Ford May Scrap Up to $1 Billion of New Thailand Investments

Bloomberg

By Margo Towie

Jan. 31 (Bloomberg) — Ford Motor Co., the world’s third-

largest carmaker, may scrap as much as $1 billion of planned
investment in Thai factories after the nation’s military-backed
government imposed currency and foreign-investment curbs.

“These things make it extremely difficult to do business
in a globally competitive environment,” Steve Biegun, Ford’s
Washington-based vice president for international government
affairs, said yesterday in an interview in Bangkok, where he met
leaders including the Prime Minister. “What we need in our
business is predictability.”

Thailand’s military seized control in September and
installed a government that imposed currency controls and new
foreign-ownership laws, shaking investor confidence. A group
representing Pfizer Inc. and other drug companies last week said
members may cut spending after the Thai government pledged to
force them to surrender patents so it can make cheaper medicines.

“Thailand’s potential for economic growth and investment
liberalization has definitely taken a knocking,” said Kim Eng
Tan, an analyst at Standard & Poor’s in Singapore. “We are
seeing an increase in policy risk that may deter investors.”

S&P last week kept the outlook on Thailand’s BBB+ rating
stable, which means it’s inclined to leave the ranking unchanged.
The rating is the third-lowest investment grade.

Top 20 Investors

Ford, among Thailand’s top 20 foreign companies with about
$1 billion already invested, is reviewing plans to build a new
plant in the nation with capacity for 150,000 cars and extend
existing output by an additional 24,000 vehicles at a 176,000-
unit factory it operates with Mazda Motor Corp.

The coup and the measures taken by the government “have
generated a sense of turmoil,” Biegun said. “We came to
discuss with government very specifically the policies
surrounding the auto industry and what should be the
expectations of a potential investor.”

Ford will decide where to invest the earmarked $1 billion
in “the first half of this year,” Biegun said, citing China
and India as alternative investment destinations. Ford wants to
make sure that Thailand will remain “a stable place to do
business.”

“So far the government is moving in a direction that could
keep things together, but they have a monumental task ahead of
them,” said Biegun. Dearborn, Michigan-based Ford, which ranks
No. 5 in Thailand in sales, last week reported a record $12.75
billion full-year loss.

Generic Drugs

The Pharmaceutical Research and Manufacturers’ Association,
which has representatives of Pfizer, GlaxoSmithKline Plc and
Novartis AG on the board, said it will assess proposed laws
after the Thai health ministry said it planned to force
companies to relinquish patents for heart and HIV drugs to cut
drug costs because of Thailand’s “limited budget.”

“Forcefully taking property rights simply because of a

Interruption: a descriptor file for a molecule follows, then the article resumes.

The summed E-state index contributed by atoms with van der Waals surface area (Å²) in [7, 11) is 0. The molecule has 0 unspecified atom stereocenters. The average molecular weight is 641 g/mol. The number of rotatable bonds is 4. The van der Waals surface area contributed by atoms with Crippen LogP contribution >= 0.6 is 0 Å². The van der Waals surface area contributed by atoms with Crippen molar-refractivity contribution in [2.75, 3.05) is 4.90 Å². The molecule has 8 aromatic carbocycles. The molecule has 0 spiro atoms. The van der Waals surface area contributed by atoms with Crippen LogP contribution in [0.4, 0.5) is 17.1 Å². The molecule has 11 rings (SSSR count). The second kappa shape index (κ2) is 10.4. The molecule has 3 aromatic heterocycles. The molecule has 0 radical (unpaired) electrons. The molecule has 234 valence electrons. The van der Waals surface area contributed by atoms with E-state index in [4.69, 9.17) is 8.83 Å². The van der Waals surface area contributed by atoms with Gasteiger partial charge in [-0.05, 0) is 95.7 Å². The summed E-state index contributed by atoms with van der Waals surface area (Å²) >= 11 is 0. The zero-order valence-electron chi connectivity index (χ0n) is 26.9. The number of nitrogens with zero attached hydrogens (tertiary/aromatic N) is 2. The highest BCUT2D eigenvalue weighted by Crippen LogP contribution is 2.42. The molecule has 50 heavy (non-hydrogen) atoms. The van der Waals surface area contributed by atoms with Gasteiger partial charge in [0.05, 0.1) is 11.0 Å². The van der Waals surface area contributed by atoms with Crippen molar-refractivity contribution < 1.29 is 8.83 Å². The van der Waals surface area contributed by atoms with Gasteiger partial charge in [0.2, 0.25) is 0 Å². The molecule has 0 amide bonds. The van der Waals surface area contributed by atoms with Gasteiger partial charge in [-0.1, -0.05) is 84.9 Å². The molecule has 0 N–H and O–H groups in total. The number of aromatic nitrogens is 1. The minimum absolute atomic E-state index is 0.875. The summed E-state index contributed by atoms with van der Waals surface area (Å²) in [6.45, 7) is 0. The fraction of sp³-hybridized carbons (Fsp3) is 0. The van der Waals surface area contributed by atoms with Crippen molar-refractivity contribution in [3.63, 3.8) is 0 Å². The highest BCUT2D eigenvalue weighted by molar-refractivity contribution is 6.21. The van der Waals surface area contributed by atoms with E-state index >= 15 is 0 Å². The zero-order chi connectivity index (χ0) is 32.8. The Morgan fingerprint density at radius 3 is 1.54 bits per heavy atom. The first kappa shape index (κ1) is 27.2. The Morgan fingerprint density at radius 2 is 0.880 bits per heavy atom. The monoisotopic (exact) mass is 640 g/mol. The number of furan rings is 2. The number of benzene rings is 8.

ministry’s budget shortfalls is internationally unprecedented,”
Teera Chakajnarodom, president of the trade group said yesterday.
“We have no objections to generics — but don’t take patented
products and allow other companies to copy them.”

“There is a misunderstanding that this government is
protectionist and doesn’t want foreign investment,” Thailand’s
Finance Minister Pridiyathorn Devakula said today. “I want to
repeat again that all the measures are to help domestic
businesses be able to compete.”

Thailand’s central bank triggered a slump in stocks, bonds
and the currency in December when it required local banks to
withhold 30 percent of new foreign funds and penalized
investments of less than a year. The controls aimed to slow
gains in the baht after the currency’s 16 percent increase last
year undermined exports.

Foreign Loans

The rule was abandoned for equity funds a day later, after
the stock market sank the most in 16 years. It remains in place
for bonds and real-estate mutual funds. The bank yesterday wound
the rules back further, exempting some hedged foreign loans and
fund transfers.

“The measures that they’ve taken are going to result in
foreign direct investment outflows, not inflows, in 2007,” said
Tim Condon, an economist at ING Bank NV in Singapore. “The
government seems to be trying to sort out the regulatory
framework and the outcome is one that looks investor
unfriendly.”

Total foreign investment in Thailand last year dropped 18
percent from 2005, according to Board of Investment data.
Investment fell amid a political standoff that ended in the coup
ousting the government of Prime Minister Thaksin Shinawatra.

Ford’s vehicle sales rose by more than 80 percent in both
China and India last year. Ford has invested more than $1.5
billion in China since 2001 and more than $500 million in India
since 2005. In Thailand sales fell 18 percent last year.

Consumer confidence in Southeast Asia’s second-largest
economy fell to a five-month low after Dec. 31 bomb blasts
killed three. Prime Minister Surayud Chulanont, a retired army
chief installed by coup leaders, blamed them on “people who
lost their political power” following the military coup.

“One government can give you what you need to develop a
successful business plan,” said Biegun. “Another coup, another
government and you could lose it all.”

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